Everyone dreams about a trip to Hawaii. The Hawaiian Islands offer kids of all ages the trip of a lifetime – beautiful beaches with snorkeling off the coast, surfing and boogie boarding, lovely ocean breezes, local culture, sublime sunsets, mountain hikes, horseback riding, luaus and perfect weather. Family excursions include trips to historical and natural sites like Pearl Harbor, hiking Hawaii Volcanoes National Park, swimming in lagoons or embarking on a trip down Maui’s celebrated Road to Hana. Whether you choose Oahu, Maui, Kauai or the Big Island, this is a vacation not soon to be forgotten.

Galapagos Islands

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A trip to the Galapagos Islands, a UNESCO World Heritage site 600 miles off the Ecuadorean coast, is ideal for wildlife-loving families. The active volcanoes have a diversity of wildlife that can’t be matched – from sea lions to marine iguanas to penguins. It’s also known as the place that helped to spawn Charles Darwin’s theory of natural selection, giving its islands mythical status. Kids can swim with sea lions, snorkel with turtles and meet friendly iguanas, providing one memorable experience after another.

Rome

Rome is a great place to visit with kids, as is all of Italy. Italians love children and they will often stop to ogle at babies and young children. Rome is also a great starting point if you’re planning to tour Italy. If you’re planning to visit the Vatican, make a reservation or hire a walking tour guide. Also be mindful of the time of year, as the crowds can get very heavy, and climb the Cupola. When you’re done, tour the Colosseum and Forum, the Pantheon, Santa Maria del Popolo, Campo di Fiori, Piazza Navona, and take your kids to see Michelangelo’s Pietà in St. Peter’s and the Trevi Fountain. Let kids run around the city’s open piazzas or in Villa Borghese, and indulge in several scoops of gelato every chance you get.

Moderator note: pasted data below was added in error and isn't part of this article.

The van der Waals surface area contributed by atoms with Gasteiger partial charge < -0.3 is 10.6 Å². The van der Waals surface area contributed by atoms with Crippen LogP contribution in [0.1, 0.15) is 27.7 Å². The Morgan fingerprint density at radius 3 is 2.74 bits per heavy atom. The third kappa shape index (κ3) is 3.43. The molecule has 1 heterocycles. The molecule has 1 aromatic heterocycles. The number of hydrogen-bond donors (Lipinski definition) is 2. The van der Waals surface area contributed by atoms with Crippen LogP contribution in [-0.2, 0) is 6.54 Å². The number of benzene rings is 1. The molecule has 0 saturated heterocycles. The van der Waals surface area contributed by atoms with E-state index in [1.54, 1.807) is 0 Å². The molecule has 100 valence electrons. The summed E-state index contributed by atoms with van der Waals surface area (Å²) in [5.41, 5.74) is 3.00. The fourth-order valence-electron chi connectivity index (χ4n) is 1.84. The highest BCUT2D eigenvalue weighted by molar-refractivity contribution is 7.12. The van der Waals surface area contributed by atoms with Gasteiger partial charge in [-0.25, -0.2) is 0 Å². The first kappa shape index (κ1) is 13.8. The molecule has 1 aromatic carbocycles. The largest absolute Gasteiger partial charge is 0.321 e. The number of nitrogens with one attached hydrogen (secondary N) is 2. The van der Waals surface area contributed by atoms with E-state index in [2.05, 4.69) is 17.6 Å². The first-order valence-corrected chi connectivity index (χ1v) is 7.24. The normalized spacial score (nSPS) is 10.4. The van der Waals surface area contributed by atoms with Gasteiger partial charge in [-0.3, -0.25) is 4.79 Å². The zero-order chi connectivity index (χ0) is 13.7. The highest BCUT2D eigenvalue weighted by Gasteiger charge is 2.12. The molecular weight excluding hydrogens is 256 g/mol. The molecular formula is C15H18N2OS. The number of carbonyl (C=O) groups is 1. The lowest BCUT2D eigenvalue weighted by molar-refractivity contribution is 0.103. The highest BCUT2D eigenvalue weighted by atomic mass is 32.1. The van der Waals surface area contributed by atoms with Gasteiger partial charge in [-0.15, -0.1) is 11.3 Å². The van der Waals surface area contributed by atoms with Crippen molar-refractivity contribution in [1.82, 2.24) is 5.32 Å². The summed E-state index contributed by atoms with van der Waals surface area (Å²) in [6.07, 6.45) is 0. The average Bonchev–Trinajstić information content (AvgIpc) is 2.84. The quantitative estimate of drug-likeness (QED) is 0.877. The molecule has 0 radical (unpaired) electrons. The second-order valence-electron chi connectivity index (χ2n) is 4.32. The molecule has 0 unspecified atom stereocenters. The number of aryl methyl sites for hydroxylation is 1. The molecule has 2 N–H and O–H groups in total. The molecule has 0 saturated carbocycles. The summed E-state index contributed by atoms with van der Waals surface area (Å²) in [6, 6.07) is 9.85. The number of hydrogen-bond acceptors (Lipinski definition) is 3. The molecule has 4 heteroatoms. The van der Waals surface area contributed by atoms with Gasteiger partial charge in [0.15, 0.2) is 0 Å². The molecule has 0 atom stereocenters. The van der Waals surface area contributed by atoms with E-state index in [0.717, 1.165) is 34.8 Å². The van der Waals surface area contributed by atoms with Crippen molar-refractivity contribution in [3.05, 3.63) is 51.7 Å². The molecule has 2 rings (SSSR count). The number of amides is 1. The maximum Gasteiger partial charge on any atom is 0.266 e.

Walt Disney World

No list of this nature is legitimate without Walt Disney World on it. It’s got the excitement of the rides, characters, fireworks, and magic. Kids truly want nothing else than to visit Orlando’s Disney parks. It’s not the cheapest trip in the world, but there are times of the year to visit that are less crowded and expensive, like between Thanksgiving and Christmas. Spread out the sights over the course of your vacation, setting aside time for the Magic Kingdom, Animal Kingdom, Epcot and Disney’s Hollywood Studios, as well as a few character meet & greets and the water parks. You’ll love the look on your little girl’s face when she meets Elsa from Frozen in person.

San Diego

3-sandiego

San Diego offers a lush, scenic coastline with sandstone cliffs, pristine beaches and sea caves, as well as perfect weather and a plethora of memorable attractions. Families can spend a full day at the San Diego Zoo, one of the best and biggest zoos in the world, observing pandas, polar bears, elephants, and other amazing animals. Lego fans will love a visit to LEGOLAND® California’s 50+ rides, shows and attractions. SeaWorld San Diego remains one of San Diego’s biggest tourist draws and is known all over the world over as the home of Shamu, a famous killer whale. At the San Diego Zoo Safari Park, kids can get up close and personal to live animals in habitats that mimic their natural ones, from Africa to Asia. When you have time to spare, the Disneyland Resort in Anaheim is not too far of a drive.